Some people

About a month ago I stopped to help a fellow flailer change his flat. By “help” I mean “stand there and watch.” It was an amazing flat. As he was stuffing the new tube into the tire, I looked at the one that had flatted. It had been patched at least twenty-five times. “Waste not, want not,” I thought, looking also at the tire with the threads showing. “Wonder how long that’s gonna last?”

He aired up the tire and then pfffffffffft.

“Crap,” he said. “That was my only spare tube.”

“No prob,” I said, handing him my spanking new one. I hardly ever get flats because I always replace my tires when they start to wear. It’s expensive and I’m cheap, but the tiny little strip of rubber holding you in a precariously delicate balance on just this side of oblivion, that’s a place worth spending a few extra bucks. The main use to which my tubes get put, it seems, is on other people’s bikes, which is cool. Pay it forward, right?

I grabbed his second tube that had flatted as he was airing up the tire with my new one. This tube, too, had about twenty patches on it and looked like it had been used as slingshot rubber back in the 50’s. He finally got going, and that was that. When I saw him the next day he never said anything or offered me a replacement tube, which I shrugged off because even though I’m a petty bastard, I’m not that petty. But it’s not like he was one of those people you never see. He’s around all the time.

It started to get under my skin after a few weeks every time I saw him I’d yell out, “Where’s my tube?” He’d pretend not to hear and would always dash off, which guarantees that I will never, ever, ever stop asking about that tube. In fact, if he tried to give me one I’d refuse it so I could keep up the heckling.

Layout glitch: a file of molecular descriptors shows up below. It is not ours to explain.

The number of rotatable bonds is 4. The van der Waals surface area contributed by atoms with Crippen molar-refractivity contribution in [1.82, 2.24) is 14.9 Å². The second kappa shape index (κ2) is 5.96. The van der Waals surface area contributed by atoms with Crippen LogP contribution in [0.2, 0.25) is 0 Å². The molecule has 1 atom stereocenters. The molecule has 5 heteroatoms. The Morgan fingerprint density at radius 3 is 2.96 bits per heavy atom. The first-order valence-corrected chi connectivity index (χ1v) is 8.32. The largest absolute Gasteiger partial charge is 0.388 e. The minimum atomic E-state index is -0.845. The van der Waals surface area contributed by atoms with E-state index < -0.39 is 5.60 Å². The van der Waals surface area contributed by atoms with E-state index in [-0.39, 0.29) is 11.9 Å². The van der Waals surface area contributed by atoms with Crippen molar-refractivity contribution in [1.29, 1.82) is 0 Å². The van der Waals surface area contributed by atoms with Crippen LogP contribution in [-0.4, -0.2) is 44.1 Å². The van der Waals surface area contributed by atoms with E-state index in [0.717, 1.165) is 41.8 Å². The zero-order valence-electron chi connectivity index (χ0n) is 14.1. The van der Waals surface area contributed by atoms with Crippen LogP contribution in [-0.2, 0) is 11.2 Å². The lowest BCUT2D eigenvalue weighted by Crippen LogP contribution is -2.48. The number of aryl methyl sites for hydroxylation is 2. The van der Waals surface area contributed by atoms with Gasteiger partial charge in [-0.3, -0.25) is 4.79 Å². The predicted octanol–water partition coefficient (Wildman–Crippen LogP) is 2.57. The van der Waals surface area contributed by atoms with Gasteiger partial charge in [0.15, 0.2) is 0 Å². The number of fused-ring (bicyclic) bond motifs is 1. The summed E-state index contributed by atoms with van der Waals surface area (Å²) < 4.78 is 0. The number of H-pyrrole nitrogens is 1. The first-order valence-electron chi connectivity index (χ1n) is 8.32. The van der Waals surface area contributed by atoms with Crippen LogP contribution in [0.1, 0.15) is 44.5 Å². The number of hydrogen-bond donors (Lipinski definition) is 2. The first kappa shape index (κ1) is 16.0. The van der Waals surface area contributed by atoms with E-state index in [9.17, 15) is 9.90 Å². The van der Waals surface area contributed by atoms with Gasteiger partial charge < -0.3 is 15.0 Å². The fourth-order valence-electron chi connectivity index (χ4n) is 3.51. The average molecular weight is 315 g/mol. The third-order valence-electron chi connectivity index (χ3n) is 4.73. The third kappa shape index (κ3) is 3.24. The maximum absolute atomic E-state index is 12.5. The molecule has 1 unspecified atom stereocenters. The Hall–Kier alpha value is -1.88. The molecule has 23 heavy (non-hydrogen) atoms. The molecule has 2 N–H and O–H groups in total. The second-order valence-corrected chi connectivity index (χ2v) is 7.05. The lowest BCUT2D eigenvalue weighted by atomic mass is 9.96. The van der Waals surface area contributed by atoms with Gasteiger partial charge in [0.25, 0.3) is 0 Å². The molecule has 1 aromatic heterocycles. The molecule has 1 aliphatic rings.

About two months ago I was going down a hill on a coffee ride and a gal who gets everyone’s share of flats double flatted. She is a flat magnet; two giant thorns, one in each tire. Her tires are always new, and so are her tubes, but she only had one spare. I gave her mine and we continued on. That was a Sunday, and I usually see her on the Thursday Flog Ride.

That Thursday she wasn’t there, but a few hours after the ride she sent me a message. “Did you get it?”

“Get what?”

“The coffee and the tube!”

“What coffee? What tube!”

“No way!” she wrote. “I put a pound of good coffee beans and a new inner tube at the top of Via la Cuesta this morning with a note for you; left it there about 6:20 and rushed home because I couldn’t make the ride because I had to take my daughter to lifeguard camp.”

“There was nothing. Just a bunch of broke down old farts coughing up spit, blood, teeth, and shards of broken ego.”

“Some bastard stole it,” she wrote. “It had your name on it.”

“It’s the thought that counts,” I wrote back, smiling, not only because she’s such a good person but because she cared so much that the one small favor get repaid.

Today when I went out to get the mail there was a package for me, and inside the package, this. And there weren’t any patches on that inner tube, believe you me.

tube

Then I thought about the guy I see every weekend who’s madly pedaling away from a six-dollar inner tube. One person pedaling away, another eagerly pedaling towards.

END

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20 thoughts on “Some people”

      1. Exactly. There is though, a limit to cheap.

        My only “How does this apply to me?” response is that when I had both of my daughter’s in college at the same time, I barely had enough pocket change to keep my bike on the road. No money for picking up the tab at the coffee shop, no money for buying anything along the ride, no money for post-ride meals.

  1. Paying back the thoughtfulness of others and keeping an attitude of gratitude should always be the Rule on the Road. Even if that thoughtfulness isn’t repaid it’s still worth it.

    You’re a good man Seth!

  2. Are you still a BCCClub member Seth ? The club policy on tubes is ” Give a tube to non-member in need and the club will give you a replacement tube “.

  3. I’m in with donating a tube to a fellow cyclist in need. However doing such would leave me vulnerable. Is there anywhere in the peninsula one can ride up to and buy a new tube?

    1. I always give up the tube. My chance of flatting is small. Fellow flailer’s chance of getting anywhere without a tube is zero.

  4. I now carry two CO2 cartridges since the day a friend “borrowed” one. So now I have one for me and one for a friend. But only one tube.

  5. SIX dollars for a tube? That’s just crazy talk. I’d stuff my tire full of grass and pine needles first.

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